As the agreement has
been signed by the city
manager and given au-
thorization to proceed,
Sisson said he will be keen
on finding money-saving
tactics down the road.
“I’ll be looking for ways
we can stack tasks,” he
said. “I’ll be looking for
inefficiencies.”
Hunger from A1
origins are based on hum-
ble Eugene beginnings, ac-
cording to Meier.
In 1983, a recession had
put many people out of
work and the impact was
noticeable to letter carriers
who traveled door to door.
“All your customers be-
come your friends after a
while,” Meier said. “Three
guys started it in the main
offi ce of Eugene and tried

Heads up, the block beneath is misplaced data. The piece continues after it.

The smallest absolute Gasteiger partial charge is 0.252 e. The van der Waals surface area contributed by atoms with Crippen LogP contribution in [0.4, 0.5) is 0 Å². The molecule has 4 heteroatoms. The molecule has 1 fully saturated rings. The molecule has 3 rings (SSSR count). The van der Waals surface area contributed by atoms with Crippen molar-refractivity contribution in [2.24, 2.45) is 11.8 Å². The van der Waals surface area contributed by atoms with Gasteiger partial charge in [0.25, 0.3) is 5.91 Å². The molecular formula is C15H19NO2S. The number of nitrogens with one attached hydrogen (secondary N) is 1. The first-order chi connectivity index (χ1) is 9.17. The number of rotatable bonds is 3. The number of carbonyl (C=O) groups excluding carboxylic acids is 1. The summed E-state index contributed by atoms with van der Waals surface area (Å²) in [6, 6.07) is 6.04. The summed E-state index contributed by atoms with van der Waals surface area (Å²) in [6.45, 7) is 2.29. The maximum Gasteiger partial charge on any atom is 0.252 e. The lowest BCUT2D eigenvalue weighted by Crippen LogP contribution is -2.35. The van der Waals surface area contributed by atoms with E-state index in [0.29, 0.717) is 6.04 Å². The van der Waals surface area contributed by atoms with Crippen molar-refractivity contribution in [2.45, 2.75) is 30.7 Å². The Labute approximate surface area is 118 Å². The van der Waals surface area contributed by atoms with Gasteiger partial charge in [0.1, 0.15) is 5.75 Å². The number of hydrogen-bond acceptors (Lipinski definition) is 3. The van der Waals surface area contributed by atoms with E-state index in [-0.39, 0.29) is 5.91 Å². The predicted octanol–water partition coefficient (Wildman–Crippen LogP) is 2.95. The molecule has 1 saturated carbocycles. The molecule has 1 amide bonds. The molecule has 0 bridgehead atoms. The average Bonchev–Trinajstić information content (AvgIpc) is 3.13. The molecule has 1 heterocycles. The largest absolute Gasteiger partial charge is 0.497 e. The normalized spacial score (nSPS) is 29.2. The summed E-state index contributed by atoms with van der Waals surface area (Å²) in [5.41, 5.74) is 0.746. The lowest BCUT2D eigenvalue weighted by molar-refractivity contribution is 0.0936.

to help some of the cus-
tomers. Then it went city-
wide and then it morphed
in a national thing.”
By 1993, the program
had been fully adopted by
NALC and has raised well
over a billion pounds of
food during its lifespan.
Meier estimated that the
Eugene-Springfi eld area
averages around 100,000
pounds per food drive.
While the national drive is
usually conducted once a
year, the Branch 916 still
does two — once in the
spring and once in the fall.
“It works out really well
because they’re spaced
far enough apart that, for
example, Food for Lane
County shelves start to run
dry about the time a drive
kicks in,” Meier said.
Meier hopes to see more
donations when the fall
event comes around.
“It started as a giving
thing,” Meier said. “We’re
just trying to give back to
the community because
we are in the community
every day and we make
friends and you see kids
grow up and graduate and
so when you get a chance
to give back and help your
customers, it’s just a pretty
natural thing.”
Though a nationwide
effort now, the project’s